On choosing a party chair : it's not just about electing Democrats

I’ve posted this on the facebook page Candidate Forum for Election of Chair of Washington State Democrats and am posting it here as well. I hope a candidate will emerge that wants to make the party live up to its potential.

• We need a candidate [to replace departing state chair Dwight Pelz] who will articulate our party’s message effectively and forcefully. It is time to end the accommodation of Reaganism and to make that point clearly every time we are offered a microphone. Individual campaigns cannot be expected to engage in transformational politics, that is the party’s job, and it is a role that it has abdicated, while the GOP has embraced it. We need to move the Overton Window to the left, and we need a chair who understands how to do that. Our seeming disdain to forcefully oppose (with more than a resolution against) initiatives based on a right-wing viewpoint- such as Top Two and all of Eyman’s- is just one way we have fallen short.

• Another role the party has not been doing as well as it can is interest aggregation. We need to bring the interest groups that make up our party together and forge a positive vision of a future that will benefit all. Hammer out our differences, embrace our shared values, and go forward TOGETHER. One big obstacle to this is the lack of faith different groups have that the party can actually accomplish much. Which brings me to my final and most important point.

• The biggest failing of our party is clearly in its inability to hold elected Democrats accountable to our platform and values. Sen Feinstein’s recent statements along the lines that she “knows better” than us rabble are truly disgusting but not as much of an outlier as we’d like to believe. One of the biggest assets our party has is that the rank-and-file DO embrace those values, yet we continually disappoint them. Many have already left, and many disaffected young people (a HUGE potential asset) avoid us because of what may be the biggest problem we face, even bigger than Reaganism, the idea that “There is no difference between the parties.” My friend Mark Dudzik, who headed the Labor Party upon Tony Mazzochi’s passing a decade ago, is now doing his utmost to work for labor and single-payer health care within our party. He heads Labor for Single Payer, and co-chairs PDA’s “Healthcare for All” issue team. His (along with Katherine Isaac’s) analysis of whether it is time for another try at a Labor party, “Labor Party Time? Not Yet,” is a long, but educational read. This is part of what he has to say under the heading of “Reform the Democratic Party,” and it hits the nail on the head.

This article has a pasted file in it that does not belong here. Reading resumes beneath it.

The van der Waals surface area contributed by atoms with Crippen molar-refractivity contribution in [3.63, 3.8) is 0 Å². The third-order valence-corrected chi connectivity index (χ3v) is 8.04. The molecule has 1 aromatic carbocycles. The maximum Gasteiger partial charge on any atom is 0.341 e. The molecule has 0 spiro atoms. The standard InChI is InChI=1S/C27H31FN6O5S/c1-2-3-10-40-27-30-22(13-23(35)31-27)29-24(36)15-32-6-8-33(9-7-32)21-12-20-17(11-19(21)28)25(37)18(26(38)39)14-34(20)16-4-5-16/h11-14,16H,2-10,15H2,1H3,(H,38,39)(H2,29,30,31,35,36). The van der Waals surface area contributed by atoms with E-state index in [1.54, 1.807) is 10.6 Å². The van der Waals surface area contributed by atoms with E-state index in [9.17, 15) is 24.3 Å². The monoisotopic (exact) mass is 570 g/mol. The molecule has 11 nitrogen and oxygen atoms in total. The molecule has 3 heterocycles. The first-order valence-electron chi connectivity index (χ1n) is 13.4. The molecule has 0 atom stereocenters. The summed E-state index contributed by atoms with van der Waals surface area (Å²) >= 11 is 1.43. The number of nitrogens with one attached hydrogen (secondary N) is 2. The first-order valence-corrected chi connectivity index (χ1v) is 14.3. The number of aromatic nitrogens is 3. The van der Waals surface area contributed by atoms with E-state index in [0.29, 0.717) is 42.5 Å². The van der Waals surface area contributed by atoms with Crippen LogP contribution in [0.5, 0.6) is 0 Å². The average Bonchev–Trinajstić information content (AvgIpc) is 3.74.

… neither of the two major parties has a structure that would hold them accountable to a living, breathing constituency. Rather, the parties exist in the ether as a series of unaccountable relationships between funders, candidates, and interest groups. Instead of accountability to masses of voters, and especially since the rise of neoliberalism, the overriding allegiance is to a globalized capitalism whose interests trump all other concerns. …

While I do not think it will be a simple process to rein in our unaccountable officials, we really have no choice. Our base will NOT stand for the Democratic Party becoming the moderate Republicans of 40 years ago, nor would they survive it. It is not just labor that will revolt.

I think an excellent first step would be creation of a statewide Legislative Action Committee. It would provide a means to activate and build our grassroots base. We have many good elected official now, this would enable us to identify them to our base and provide them more help. We have many that are falling short of the mark and making it impossible to achieve the kinds of victories that could flip red areas of our state (and I am not just talking about Tom and Sheldon). A significant expansion and activation of our base is a prerequisite to any change from money-oriented campaigns to people-oriented campaigns.

I will be looking for a candidate for chair who understands the importance of this and will work to make it happen. In our state charter, the first two reasons for the party’s existence are:
1. Adopt and promote statements of policy to serve as standards for Democratic elected officials and goals for the people of the state.
2. Nominate and assist in the election of Democratic candidates at all levels who support the goals of the Party.

It’s not just about “electing Democrats.” We have to be able to tell the difference.

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